In two papers (delivered at Baylor in 1982) and 61 pellucid pages, McNeill (The Rise of the West, Plagues and Peoples, The Human Condition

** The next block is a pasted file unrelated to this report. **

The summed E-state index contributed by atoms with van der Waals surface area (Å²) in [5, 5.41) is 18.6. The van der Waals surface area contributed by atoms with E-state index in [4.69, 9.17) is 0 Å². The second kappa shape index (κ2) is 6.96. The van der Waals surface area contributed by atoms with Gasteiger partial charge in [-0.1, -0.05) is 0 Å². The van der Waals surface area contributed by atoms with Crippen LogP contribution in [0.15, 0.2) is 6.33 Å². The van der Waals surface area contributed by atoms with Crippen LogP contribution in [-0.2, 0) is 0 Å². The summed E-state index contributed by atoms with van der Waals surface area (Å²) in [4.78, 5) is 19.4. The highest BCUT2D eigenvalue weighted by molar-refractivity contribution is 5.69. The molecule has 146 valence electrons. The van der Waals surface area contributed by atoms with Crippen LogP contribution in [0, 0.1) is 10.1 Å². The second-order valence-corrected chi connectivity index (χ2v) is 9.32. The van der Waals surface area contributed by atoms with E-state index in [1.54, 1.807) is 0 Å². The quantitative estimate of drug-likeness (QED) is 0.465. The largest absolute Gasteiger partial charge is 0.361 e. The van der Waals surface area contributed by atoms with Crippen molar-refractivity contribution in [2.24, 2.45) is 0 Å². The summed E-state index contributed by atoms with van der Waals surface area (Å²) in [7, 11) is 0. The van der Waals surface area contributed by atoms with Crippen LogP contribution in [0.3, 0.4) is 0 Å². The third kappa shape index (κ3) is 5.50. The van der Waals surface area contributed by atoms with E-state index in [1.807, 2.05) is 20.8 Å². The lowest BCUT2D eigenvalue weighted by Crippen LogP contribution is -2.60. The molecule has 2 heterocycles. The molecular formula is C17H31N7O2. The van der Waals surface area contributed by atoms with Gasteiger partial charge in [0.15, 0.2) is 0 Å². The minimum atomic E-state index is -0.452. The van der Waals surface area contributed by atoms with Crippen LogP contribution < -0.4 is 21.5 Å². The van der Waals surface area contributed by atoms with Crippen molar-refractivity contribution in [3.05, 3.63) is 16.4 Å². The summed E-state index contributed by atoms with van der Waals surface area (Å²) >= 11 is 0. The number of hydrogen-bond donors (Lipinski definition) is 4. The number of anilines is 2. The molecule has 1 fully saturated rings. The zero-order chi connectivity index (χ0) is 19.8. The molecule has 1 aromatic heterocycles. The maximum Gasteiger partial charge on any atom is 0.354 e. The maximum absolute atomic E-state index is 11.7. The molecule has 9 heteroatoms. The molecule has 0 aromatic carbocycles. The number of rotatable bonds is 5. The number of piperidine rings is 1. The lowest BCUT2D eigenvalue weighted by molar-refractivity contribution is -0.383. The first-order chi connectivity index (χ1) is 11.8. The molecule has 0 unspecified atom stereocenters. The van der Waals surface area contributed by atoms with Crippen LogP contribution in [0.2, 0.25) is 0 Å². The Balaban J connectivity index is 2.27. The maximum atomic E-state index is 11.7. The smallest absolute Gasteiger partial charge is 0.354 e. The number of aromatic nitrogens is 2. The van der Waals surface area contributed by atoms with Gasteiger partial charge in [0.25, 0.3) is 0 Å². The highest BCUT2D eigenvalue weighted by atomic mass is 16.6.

) revives and renews Walter Prescott Webb's thesis that European expansion created a Great Frontier around the globe—where not only progress, freedom, and equality prevailed, but also destruction, compulsion, and slavery: "the persistent double-edgeness of change." The aim is to rid us of provincialism—put "the States back into the world as one of a family of peoples and nations similarly situated"—and also to expose the "romantic delusion" of an Arcadian past. The evidence derives from McNeill's unsurpassed knowledge of steppe and veldt and Outback, of disease and demographics, of transportation, communication, agriculture, and trade—in which he perceives patterns. The two papers divide at 1750. In the two centuries before, the Europeans' diseases ("epidemiological superiority"), combined with their "greater or lesser superiority of skills," destroyed native populations (in the US, USSR, Latin America); the resulting labor shortage, for agricultural or mineral production, brought recourse to compulsory labor (slaves, serfs, indentured servants, peons); "the arts and skills of civilization" made little headway. After 1750, however, transportation and communication links grew—and, most crucially, population soared. (McNeill reviews the possible reasons—with particular attention to the spread of American food crops, like potatoes and peanuts, yielding "more calories per acre than anything grown before.") When there was no more land to be tilled, and no other livelihood at hand, migration set in (to Australia and South Africa, as well as North and South America)—reducing the differences between European and frontier societies, and bringing the legal abolition of slavery and serfdom. But, McNeill emphasizes, "legally sanctioned compulsory labor" persisted—in Australia and the Congo, in the transport of Indian and Chinese "coolies" to the fringes of British and American settlements (carrying "three times as many persons across the world's oceans as ever left Africa in Atlantic slave ships"). Once again: a monumental thesis, compactly and matter-of-factly put.
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